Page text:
This past weekend I bought some gravel to use for covering the walkway to our back porch. Before making the purchase, Andrea called a few places to check on pricing. I was very surprised to see how much pricing varied, based on the quantity of gravel being purchased. Because of that, I thought it would be a good idea to do a post on the topic.
Home Improvement Store
The first place we checked was the home improvement store. We had previously bought gravel there for the drainage ditch that routes water away from the air conditioner. I expected the price to buy high, but had no idea how high until I compared to other sources. At the nearby nationwide home improvement store a bag of gravel, which covers 0.5 cubic ft, costs $3.58. Based on information I found online, a bag weighs, roughly, 50 lbs.
Even though the price is high, there are some benefits to buying from a home improvement store. The first benefit is that, since the gravel are in bags, it is more convenient for people without access to a truck or trailer. Also, if you really only need 0.5 cubic ft, it may not make sense to buy a larger quantity, especially if you have nowhere to store the excess.
The landscaping supplier, in the same town as the home improvement store, sells gravel in larger quantities. They sell them by the ton, although will also sell smaller quantities, down to half a ton, and maybe even less. Their price, as of this past weekend, was $15.00 per ton. I was told, however, that prices were expected to go up, because the quarry had informed them that they were raising their prices soon.
The obvious benefit to buying from the landscaping supplier, as compared to the home improvement store, is the pricing. It would take approximately 40 bags of gravel to equal a ton, at a total cost of $143.20. In fact, if buying anything more than 2 bags, the landscaping supplier is cheaper, since a half ton can be purchased for $7.50, compared to $7.16 for two bags from the home improvement store.
Another benefit is that the landscaping supplier has several different types and sizes of gravel to choose from. I went with #57 gravel, based on the suggestion of the employee there.
The local gravel quarry is, by far, the cheapest place to buy gravel. The only problem is that they require a minimum purchase of 2.5 tons, which costs $20. This works out to $8 per ton, which is significantly cheaper than the price charged by the landscaping supplier. The problem, however, is that its not easy to half 2.5 ton of gravel. In fact, the weight limit on my truck is around 1200 pounds, so I'd be afraid to trying haul much more than half a ton, although some full-sized pickups would be able to haul much more. I could use the trailer, which can safely haul a ton, or maybe ton and a half, but that is the most I could hope to haul with my current equipment.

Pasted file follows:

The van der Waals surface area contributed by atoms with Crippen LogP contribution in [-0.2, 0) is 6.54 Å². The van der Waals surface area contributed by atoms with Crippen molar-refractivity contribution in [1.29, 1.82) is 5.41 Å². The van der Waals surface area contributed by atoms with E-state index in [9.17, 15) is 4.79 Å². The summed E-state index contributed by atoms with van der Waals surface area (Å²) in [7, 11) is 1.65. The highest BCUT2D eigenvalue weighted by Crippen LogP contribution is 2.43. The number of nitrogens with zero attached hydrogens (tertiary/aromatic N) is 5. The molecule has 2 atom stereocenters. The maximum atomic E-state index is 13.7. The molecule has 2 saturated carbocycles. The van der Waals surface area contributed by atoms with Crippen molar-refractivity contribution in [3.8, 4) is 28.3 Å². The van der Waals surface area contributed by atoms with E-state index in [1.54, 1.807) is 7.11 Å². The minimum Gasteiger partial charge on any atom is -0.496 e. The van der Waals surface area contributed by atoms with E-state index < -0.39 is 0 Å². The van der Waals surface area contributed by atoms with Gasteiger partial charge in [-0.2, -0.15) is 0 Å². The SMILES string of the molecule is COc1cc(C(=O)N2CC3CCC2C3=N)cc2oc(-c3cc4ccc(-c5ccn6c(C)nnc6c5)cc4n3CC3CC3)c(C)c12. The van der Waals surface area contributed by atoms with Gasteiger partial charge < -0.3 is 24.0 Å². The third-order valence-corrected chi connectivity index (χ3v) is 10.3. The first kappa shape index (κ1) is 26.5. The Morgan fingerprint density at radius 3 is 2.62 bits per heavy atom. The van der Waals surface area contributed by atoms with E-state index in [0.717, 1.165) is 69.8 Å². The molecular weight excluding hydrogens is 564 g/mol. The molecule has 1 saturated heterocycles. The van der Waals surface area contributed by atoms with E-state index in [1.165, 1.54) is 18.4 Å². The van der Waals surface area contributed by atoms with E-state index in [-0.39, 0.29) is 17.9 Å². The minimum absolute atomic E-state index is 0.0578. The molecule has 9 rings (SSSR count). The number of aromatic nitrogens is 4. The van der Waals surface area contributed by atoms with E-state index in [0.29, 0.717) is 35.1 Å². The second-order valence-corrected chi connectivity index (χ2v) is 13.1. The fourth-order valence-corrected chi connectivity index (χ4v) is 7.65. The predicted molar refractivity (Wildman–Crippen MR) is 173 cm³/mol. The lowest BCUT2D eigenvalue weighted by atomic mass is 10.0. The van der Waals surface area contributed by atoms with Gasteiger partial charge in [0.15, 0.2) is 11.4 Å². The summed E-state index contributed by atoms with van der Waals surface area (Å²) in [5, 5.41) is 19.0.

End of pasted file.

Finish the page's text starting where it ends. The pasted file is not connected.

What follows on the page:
If buying in bulk, the quarry is clearly the most cost effective place to buy gravel. What cost $20 there, 2.5 ton, would cost $37.50 from the landscaping supplier. They also have, by far, the best selection. I'll likely buy several ton of gravel from them this summer, and have them delivered, for use on the driveway and parking/turning area.
Even though the per ton price at the quarry is cheaper, the minimum purchase requirement means that for smaller quantities, the landscaping supplier may actually be the best option. If one were to use a truck or trailer that was capable of hauling a full ton, the cost at the quarry would actually be more, as they would still charge for the full 2.5 ton minimum. However, if one could haul 1.5 ton, then the cost at the quarry would be slightly less.
Obviously these prices are going to vary from one area to the next. This information is based on my experience with local suppliers. I think it is safe to say, however, that buying bags of gravel from a home improvement store is always going to be the most expensive option, and is probably only a good idea if you only need one or maybe two bags.
Also, I realize that not everyone is going to have access to a quarry, so that may not even be an option for some of you. I highly suggest, however, that if you are in the market for gravel you check local landscaping suppliers. The one I bought from actually works with someone who can deliver larger quantities, although for me it makes more sense to buy from the quarry in that situation. For anyone not living near a quarry, though, it could be worth asking landscape suppliers if they do have someone can deliver. The charge I was quoted was a $40 delivery fee for up to 5 ton. That might sound like a lot on the surface, since 5 ton of gravel would only cost $75. However, when I factor in the time and gas required to haul them myself, even if I used the trailer and hauled a ton at a time, it starts to seem much more reasonable. Making 5 trips, with the trailer, would require approximately 13.5 gallon of gas, which would most likely cost more than the $40 delivery charge. That isn't even including my time. It would take, at least 6 hours of driving time, not to mention the time it would take to manually unload 5 ton of gravel. I think its pretty clear that, at least in my situation, a $40 delivery fee is more than reasonable.